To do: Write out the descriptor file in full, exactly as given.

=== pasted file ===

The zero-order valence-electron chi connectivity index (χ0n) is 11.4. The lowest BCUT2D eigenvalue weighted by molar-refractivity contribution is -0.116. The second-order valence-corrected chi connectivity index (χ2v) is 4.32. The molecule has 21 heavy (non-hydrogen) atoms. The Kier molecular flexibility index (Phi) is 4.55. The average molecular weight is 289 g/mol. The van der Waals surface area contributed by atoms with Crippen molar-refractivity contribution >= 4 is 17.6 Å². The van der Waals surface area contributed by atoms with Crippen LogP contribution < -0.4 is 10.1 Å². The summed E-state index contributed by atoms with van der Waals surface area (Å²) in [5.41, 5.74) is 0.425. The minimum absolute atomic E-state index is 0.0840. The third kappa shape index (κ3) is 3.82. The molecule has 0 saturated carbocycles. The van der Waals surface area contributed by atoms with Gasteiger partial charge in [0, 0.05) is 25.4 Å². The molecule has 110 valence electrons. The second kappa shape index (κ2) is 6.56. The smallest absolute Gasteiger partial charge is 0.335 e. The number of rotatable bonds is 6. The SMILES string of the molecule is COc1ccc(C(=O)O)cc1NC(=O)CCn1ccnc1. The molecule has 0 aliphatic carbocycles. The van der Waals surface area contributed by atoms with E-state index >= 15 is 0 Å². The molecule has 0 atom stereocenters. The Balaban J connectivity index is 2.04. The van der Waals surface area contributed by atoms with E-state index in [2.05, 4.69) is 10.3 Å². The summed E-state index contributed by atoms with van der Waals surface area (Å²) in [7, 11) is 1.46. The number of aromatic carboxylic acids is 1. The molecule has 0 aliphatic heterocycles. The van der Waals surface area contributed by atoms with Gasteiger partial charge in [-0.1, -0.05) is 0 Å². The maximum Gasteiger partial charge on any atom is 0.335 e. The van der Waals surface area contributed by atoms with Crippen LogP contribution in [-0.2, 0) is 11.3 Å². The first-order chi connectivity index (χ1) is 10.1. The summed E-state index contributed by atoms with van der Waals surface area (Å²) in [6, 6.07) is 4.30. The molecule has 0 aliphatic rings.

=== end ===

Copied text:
The zero-order valence-electron chi connectivity index (χ0n) is 11.4. The lowest BCUT2D eigenvalue weighted by molar-refractivity contribution is -0.116. The second-order valence-corrected chi connectivity index (χ2v) is 4.32. The molecule has 21 heavy (non-hydrogen) atoms. The Kier molecular flexibility index (Phi) is 4.55. The average molecular weight is 289 g/mol. The van der Waals surface area contributed by atoms with Crippen molar-refractivity contribution >= 4 is 17.6 Å². The van der Waals surface area contributed by atoms with Crippen LogP contribution < -0.4 is 10.1 Å². The summed E-state index contributed by atoms with van der Waals surface area (Å²) in [5.41, 5.74) is 0.425. The minimum absolute atomic E-state index is 0.0840. The third kappa shape index (κ3) is 3.82. The molecule has 0 saturated carbocycles. The van der Waals surface area contributed by atoms with Gasteiger partial charge in [0, 0.05) is 25.4 Å². The molecule has 110 valence electrons. The second kappa shape index (κ2) is 6.56. The smallest absolute Gasteiger partial charge is 0.335 e. The number of rotatable bonds is 6. The SMILES string of the molecule is COc1ccc(C(=O)O)cc1NC(=O)CCn1ccnc1. The molecule has 0 aliphatic carbocycles. The van der Waals surface area contributed by atoms with E-state index >= 15 is 0 Å². The molecule has 0 atom stereocenters. The Balaban J connectivity index is 2.04. The van der Waals surface area contributed by atoms with E-state index in [2.05, 4.69) is 10.3 Å². The summed E-state index contributed by atoms with van der Waals surface area (Å²) in [7, 11) is 1.46. The number of aromatic carboxylic acids is 1. The molecule has 0 aliphatic heterocycles. The van der Waals surface area contributed by atoms with Gasteiger partial charge in [-0.1, -0.05) is 0 Å². The maximum Gasteiger partial charge on any atom is 0.335 e. The van der Waals surface area contributed by atoms with Crippen LogP contribution in [-0.2, 0) is 11.3 Å². The first-order chi connectivity index (χ1) is 10.1. The summed E-state index contributed by atoms with van der Waals surface area (Å²) in [6, 6.07) is 4.30. The molecule has 0 aliphatic rings.